On July 3, 2015, the Attorney General promulgated regulations that defined certain terms in the ESTL. Specifically, the ESTL provides that covered employers must compensate their employees for such paid sick time “at the same hourly rate as the employee” would have been paid had the employee not taken leave.

Pre-enforcement relief. Before any action to enforce the ESTL had been filed against any employer who is a party to a CBA by either the Attorney General or by any aggrieved employee, a group of construction industry employers’ associations and employers filed suit in district court. They sought relief from a broad category of enforcement of actions that may be brought under the ESTL. The employers contend that Sec. 301 preemption nonetheless entitles them to sweeping relief from the ESTL’s eventual enforcement. Specifically, the employers contended that the ESTL was “preempted” by LMRA Sec. 301 with respect to those employers in the state who are parties to a CBA. They sought “a judgment prohibiting the Attorney General from: [(1)] Granting private rights of action to employees who are members of collective bargaining units; and [(2)] enforcing civil sanctions pursuant to [the ESTL] against employers who are signatory [sic] to collective bargaining agreements.”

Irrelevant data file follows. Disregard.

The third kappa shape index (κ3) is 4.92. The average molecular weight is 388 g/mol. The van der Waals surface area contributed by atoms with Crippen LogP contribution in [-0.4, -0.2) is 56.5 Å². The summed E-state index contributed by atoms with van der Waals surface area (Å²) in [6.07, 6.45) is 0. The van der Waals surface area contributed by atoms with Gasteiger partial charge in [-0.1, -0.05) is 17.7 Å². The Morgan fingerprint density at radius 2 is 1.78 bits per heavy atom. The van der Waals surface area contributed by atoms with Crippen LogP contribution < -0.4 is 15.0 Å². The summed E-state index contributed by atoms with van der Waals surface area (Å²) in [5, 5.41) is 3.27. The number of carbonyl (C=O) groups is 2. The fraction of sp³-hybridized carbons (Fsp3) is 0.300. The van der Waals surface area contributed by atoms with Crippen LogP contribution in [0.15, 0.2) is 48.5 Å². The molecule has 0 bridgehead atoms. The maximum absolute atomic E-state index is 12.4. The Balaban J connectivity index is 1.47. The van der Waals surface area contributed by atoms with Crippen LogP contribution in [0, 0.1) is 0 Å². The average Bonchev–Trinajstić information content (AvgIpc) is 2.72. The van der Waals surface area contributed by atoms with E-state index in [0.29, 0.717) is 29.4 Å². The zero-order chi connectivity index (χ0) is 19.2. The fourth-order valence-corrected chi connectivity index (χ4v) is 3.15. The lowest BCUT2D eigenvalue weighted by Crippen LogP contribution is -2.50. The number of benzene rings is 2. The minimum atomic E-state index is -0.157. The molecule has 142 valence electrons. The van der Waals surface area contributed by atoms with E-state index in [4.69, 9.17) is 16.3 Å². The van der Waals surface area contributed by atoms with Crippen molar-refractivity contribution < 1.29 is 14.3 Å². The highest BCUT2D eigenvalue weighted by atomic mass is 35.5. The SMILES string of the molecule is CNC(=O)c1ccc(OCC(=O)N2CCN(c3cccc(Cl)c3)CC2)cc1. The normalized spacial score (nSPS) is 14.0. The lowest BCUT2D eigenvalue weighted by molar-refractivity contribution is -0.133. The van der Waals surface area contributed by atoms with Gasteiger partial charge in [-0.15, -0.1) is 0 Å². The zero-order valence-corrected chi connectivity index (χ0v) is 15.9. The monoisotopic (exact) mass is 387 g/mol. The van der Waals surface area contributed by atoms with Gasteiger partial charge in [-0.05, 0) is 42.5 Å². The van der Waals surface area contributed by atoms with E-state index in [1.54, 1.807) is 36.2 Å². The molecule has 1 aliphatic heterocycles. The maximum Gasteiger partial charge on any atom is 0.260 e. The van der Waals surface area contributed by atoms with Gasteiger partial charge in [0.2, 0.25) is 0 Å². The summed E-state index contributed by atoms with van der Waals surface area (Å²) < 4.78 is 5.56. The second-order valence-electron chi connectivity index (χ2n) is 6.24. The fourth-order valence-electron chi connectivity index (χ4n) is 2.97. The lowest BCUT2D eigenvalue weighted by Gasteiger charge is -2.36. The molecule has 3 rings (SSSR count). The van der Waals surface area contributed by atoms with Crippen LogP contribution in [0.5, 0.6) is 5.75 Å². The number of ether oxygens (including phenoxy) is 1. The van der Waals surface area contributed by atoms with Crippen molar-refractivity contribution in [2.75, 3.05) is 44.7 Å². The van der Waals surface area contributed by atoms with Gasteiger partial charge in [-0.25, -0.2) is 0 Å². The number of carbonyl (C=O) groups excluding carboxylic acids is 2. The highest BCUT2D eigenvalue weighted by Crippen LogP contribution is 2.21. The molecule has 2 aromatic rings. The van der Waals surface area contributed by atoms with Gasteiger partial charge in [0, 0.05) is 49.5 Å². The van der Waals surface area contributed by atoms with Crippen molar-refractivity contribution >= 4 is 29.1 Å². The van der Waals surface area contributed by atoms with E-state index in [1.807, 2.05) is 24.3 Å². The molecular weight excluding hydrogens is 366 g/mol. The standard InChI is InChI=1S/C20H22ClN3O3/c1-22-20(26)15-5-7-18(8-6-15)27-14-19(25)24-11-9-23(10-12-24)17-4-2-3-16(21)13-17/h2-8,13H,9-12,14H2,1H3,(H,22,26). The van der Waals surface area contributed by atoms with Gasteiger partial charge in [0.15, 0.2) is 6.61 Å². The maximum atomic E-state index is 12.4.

Challenges. The Attorney General responded to the employers’ suit by filing a motion to dismiss. As an initial matter, the district court dismissed what it characterized as the employers’ facial challenge. Additionally, the district court determined that the employers’ challenge to the ESTL was an “as-applied challenge” to only those enforcement actions (whether brought by the Attorney General or by employees) that would involve CBA interpretation was not ripe for adjudication.